The prestigious Central European University in Budapest, Hungary, seems to have found a way around a threat to close it down. The university had been affected by a law change that is widely thought to be politically motivated, writes Alison Abbott for Nature.
The threat arose in April, when the government rushed through an amendment to its higher education law, requiring that all international universities operating in Hungary had also to operate as higher education institutions in their countries of origin. The law change seriously affected only the Central European University, which is legally registered in New York state. The university was founded in 1991 by Hungarian-born philanthropist George Soros, whom Hungarian Prime Minister Viktor Orbán has described as an enemy because of Soros’s statements in support of refugees, which run counter to Orbán’s policies.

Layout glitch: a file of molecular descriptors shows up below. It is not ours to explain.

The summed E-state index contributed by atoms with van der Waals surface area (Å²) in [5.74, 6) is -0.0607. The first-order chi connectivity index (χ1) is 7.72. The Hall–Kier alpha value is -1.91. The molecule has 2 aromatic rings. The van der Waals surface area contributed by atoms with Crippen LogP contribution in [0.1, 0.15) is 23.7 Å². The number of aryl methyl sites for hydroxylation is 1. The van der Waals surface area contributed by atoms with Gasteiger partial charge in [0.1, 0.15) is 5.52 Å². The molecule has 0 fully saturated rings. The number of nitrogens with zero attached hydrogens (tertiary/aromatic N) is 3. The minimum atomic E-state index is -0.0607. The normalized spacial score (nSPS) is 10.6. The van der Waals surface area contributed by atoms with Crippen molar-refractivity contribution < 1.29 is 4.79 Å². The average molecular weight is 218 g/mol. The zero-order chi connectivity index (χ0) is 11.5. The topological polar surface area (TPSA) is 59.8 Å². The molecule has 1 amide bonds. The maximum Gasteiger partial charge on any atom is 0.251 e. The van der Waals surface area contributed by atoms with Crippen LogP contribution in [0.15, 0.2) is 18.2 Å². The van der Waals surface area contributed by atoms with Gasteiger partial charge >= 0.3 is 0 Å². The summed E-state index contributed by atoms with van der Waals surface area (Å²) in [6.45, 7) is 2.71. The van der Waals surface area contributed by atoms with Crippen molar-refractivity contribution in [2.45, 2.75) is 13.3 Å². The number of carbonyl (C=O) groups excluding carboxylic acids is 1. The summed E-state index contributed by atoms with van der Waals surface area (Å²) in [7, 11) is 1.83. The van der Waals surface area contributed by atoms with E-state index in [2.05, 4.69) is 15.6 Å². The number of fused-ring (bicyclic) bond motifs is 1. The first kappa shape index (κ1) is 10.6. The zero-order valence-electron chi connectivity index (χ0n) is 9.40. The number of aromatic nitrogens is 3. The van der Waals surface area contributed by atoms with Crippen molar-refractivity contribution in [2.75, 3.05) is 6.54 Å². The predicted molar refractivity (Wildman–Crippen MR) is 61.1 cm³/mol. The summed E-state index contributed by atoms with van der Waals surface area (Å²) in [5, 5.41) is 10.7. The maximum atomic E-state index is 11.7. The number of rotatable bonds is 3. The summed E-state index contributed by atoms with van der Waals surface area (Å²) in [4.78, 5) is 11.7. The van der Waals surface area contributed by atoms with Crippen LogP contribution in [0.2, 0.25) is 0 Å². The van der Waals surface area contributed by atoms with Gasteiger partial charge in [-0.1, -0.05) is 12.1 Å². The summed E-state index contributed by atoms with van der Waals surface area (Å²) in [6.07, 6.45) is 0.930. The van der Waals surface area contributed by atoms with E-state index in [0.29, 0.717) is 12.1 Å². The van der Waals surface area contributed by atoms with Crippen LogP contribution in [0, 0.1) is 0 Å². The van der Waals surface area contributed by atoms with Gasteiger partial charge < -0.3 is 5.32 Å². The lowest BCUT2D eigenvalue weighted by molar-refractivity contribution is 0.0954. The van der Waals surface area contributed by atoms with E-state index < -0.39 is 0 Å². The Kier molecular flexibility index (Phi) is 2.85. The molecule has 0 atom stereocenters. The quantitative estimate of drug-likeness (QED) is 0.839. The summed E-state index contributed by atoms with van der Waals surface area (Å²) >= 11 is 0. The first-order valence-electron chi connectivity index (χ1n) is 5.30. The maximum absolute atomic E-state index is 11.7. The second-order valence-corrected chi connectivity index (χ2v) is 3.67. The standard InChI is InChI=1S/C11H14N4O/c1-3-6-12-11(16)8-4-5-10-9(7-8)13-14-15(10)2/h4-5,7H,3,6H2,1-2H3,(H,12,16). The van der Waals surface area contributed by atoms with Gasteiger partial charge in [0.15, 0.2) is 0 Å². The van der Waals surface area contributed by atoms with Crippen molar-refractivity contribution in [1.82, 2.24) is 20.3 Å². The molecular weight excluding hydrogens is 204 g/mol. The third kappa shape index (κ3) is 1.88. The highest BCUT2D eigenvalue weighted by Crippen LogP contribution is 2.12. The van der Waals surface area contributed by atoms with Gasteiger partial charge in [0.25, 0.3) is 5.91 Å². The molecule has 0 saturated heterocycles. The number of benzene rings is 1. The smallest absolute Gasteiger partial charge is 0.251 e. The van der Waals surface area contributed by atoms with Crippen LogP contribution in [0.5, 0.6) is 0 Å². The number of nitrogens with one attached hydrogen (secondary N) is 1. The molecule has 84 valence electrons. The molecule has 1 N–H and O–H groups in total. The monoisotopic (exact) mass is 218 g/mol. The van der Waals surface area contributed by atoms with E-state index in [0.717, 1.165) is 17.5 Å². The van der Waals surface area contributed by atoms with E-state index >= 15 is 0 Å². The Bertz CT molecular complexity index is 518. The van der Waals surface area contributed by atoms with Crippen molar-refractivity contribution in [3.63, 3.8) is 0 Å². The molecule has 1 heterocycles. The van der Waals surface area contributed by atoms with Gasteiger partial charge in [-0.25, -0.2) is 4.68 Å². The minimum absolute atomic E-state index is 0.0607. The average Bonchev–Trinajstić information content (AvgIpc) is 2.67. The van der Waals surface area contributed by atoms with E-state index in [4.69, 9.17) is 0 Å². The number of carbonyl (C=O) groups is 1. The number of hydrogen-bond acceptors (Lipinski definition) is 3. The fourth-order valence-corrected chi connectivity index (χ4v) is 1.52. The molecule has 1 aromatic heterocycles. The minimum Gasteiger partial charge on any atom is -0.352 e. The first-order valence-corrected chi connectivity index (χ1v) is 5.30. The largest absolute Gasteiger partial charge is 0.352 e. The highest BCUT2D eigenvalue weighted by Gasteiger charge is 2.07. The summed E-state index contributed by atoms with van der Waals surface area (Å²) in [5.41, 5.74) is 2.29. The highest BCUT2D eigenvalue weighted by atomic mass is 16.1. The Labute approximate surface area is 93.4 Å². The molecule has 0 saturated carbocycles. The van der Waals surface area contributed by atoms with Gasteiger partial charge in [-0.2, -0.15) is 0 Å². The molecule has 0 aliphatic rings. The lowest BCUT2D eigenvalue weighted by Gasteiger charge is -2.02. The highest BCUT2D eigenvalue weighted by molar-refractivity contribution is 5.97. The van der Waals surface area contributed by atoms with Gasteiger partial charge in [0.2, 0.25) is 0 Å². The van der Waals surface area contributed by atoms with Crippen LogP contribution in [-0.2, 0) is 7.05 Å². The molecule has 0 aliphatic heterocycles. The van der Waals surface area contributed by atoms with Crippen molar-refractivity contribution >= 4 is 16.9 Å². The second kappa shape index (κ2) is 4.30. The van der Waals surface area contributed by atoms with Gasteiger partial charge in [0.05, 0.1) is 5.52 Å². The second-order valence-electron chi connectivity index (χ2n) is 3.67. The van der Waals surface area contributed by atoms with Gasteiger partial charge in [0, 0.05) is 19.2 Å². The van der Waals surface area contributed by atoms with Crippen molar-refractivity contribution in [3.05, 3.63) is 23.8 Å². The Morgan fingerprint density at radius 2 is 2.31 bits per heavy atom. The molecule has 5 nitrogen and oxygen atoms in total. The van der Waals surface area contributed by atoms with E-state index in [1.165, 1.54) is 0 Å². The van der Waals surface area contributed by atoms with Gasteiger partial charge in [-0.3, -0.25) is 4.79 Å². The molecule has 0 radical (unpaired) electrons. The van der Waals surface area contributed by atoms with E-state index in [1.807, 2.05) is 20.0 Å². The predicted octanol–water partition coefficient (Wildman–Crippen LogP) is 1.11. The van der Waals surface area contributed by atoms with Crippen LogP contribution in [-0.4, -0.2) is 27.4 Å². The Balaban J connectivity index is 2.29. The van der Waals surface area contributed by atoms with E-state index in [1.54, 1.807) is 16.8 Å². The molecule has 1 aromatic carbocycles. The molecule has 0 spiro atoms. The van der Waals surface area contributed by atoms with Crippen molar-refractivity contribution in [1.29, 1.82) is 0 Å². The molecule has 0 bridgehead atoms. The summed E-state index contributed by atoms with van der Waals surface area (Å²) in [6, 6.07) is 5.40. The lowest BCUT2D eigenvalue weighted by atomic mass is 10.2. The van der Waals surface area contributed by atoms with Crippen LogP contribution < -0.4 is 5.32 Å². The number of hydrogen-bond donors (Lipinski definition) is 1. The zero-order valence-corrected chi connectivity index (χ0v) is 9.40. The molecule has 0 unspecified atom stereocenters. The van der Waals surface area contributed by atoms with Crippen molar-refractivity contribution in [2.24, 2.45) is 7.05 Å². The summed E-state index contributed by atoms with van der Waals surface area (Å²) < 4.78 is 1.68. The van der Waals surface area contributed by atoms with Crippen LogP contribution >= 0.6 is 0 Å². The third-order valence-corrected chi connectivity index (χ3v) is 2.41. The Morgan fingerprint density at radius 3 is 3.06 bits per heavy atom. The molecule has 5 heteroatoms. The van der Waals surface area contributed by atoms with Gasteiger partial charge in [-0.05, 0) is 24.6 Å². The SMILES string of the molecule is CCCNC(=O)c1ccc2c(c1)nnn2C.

A university spokesperson said on 3 October that the university has now signed a memorandum of understanding with Bard College in Annandale-on-Hudson, New York, to provide educational activities. She added that negotiations between the State of New York and the government of Hungary, which opened at the end of June, have now concluded, although the agreement still has to be signed off by Hungary’s government and parliament.
Full report on the Nature site
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